Background information is not just for the humanities. Science relies on background information sources for help in:
understanding basic and advanced concepts in disciplines outside a researcher's area of expertise
defining unfamiliar terms
placing scientific concepts, ideas and events in historical or cultural context
integrating new research results into a discipline's knowledge continuum
For the undergraduate science student, background information can also assist you in making informed decisions about which topics to pursue in your papers and to write solid thesis statements. Find quality background information in a wide range of sources, such as:
Background and E-reference databases (HACC Library)
Primary sources are published works generated on the front lines of science. They record new knowledge coming from field work and laboratories of the discipline. They are the source of original data which either supports or invalidates the researcher's hypothesis. They include: published reports of original research, experiments, direct observations in the field and the theories that arise from them. Examples include original research studies written up by researchers and published in scholarly journals, laboratory notebooks and other original recorded data, conference presentations on original discoveries, doctoral dissertations based on original research.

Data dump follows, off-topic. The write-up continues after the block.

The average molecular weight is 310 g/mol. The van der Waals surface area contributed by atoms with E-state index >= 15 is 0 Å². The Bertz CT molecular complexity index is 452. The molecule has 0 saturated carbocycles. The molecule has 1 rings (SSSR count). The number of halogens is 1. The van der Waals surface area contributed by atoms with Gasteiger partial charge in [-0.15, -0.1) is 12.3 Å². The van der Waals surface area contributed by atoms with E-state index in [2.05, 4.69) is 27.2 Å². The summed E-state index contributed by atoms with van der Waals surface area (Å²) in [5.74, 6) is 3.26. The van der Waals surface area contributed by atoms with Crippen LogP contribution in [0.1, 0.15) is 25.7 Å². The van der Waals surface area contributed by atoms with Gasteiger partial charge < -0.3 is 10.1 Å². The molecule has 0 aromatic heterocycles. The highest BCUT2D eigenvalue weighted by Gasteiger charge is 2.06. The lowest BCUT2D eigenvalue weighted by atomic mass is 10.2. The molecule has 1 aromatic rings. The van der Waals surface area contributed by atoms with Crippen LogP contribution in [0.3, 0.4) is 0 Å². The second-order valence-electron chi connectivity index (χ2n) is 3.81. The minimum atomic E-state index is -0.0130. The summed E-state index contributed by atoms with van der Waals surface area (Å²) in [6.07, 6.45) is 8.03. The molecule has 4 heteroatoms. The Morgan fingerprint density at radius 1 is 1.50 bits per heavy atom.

Secondary sources are published works which interpret, comment on or evaluate primary sources. Examples include published meta-analysis, systematic review articles, expert opinion, committee reports, background articles, book reviews, editorials, readers' letters to the editor, etc. Scientists who interpret, comment on or evaluate the research of other scientists have created a secondary source.
Rule of Thumb
If the author is NOT the person who did the research, it's secondary.